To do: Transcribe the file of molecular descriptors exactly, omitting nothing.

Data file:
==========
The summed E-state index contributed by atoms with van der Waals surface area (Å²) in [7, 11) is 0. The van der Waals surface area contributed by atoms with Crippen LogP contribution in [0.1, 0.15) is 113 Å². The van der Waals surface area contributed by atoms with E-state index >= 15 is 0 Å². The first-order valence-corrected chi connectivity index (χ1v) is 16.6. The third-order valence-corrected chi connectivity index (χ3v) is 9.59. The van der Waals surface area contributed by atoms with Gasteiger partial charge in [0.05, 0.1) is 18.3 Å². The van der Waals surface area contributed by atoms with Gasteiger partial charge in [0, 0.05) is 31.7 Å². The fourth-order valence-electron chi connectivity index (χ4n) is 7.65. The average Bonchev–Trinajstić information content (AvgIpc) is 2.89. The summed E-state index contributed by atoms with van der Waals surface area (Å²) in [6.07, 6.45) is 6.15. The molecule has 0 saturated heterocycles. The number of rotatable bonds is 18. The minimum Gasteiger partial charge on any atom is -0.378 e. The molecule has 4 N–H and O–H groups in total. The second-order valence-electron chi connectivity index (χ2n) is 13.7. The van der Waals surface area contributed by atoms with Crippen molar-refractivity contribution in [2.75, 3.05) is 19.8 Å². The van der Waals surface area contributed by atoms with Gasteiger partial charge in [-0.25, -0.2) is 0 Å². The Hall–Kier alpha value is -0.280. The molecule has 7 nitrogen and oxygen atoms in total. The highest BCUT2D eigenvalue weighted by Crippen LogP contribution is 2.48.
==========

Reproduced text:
The summed E-state index contributed by atoms with van der Waals surface area (Å²) in [7, 11) is 0. The van der Waals surface area contributed by atoms with Crippen LogP contribution in [0.1, 0.15) is 113 Å². The van der Waals surface area contributed by atoms with E-state index >= 15 is 0 Å². The first-order valence-corrected chi connectivity index (χ1v) is 16.6. The third-order valence-corrected chi connectivity index (χ3v) is 9.59. The van der Waals surface area contributed by atoms with Gasteiger partial charge in [0.05, 0.1) is 18.3 Å². The van der Waals surface area contributed by atoms with Gasteiger partial charge in [0, 0.05) is 31.7 Å². The fourth-order valence-electron chi connectivity index (χ4n) is 7.65. The average Bonchev–Trinajstić information content (AvgIpc) is 2.89. The summed E-state index contributed by atoms with van der Waals surface area (Å²) in [6.07, 6.45) is 6.15. The molecule has 0 saturated heterocycles. The number of rotatable bonds is 18. The minimum Gasteiger partial charge on any atom is -0.378 e. The molecule has 4 N–H and O–H groups in total. The second-order valence-electron chi connectivity index (χ2n) is 13.7. The van der Waals surface area contributed by atoms with Crippen molar-refractivity contribution in [2.75, 3.05) is 19.8 Å². The van der Waals surface area contributed by atoms with Gasteiger partial charge in [-0.25, -0.2) is 0 Å². The Hall–Kier alpha value is -0.280. The molecule has 7 nitrogen and oxygen atoms in total. The highest BCUT2D eigenvalue weighted by Crippen LogP contribution is 2.48.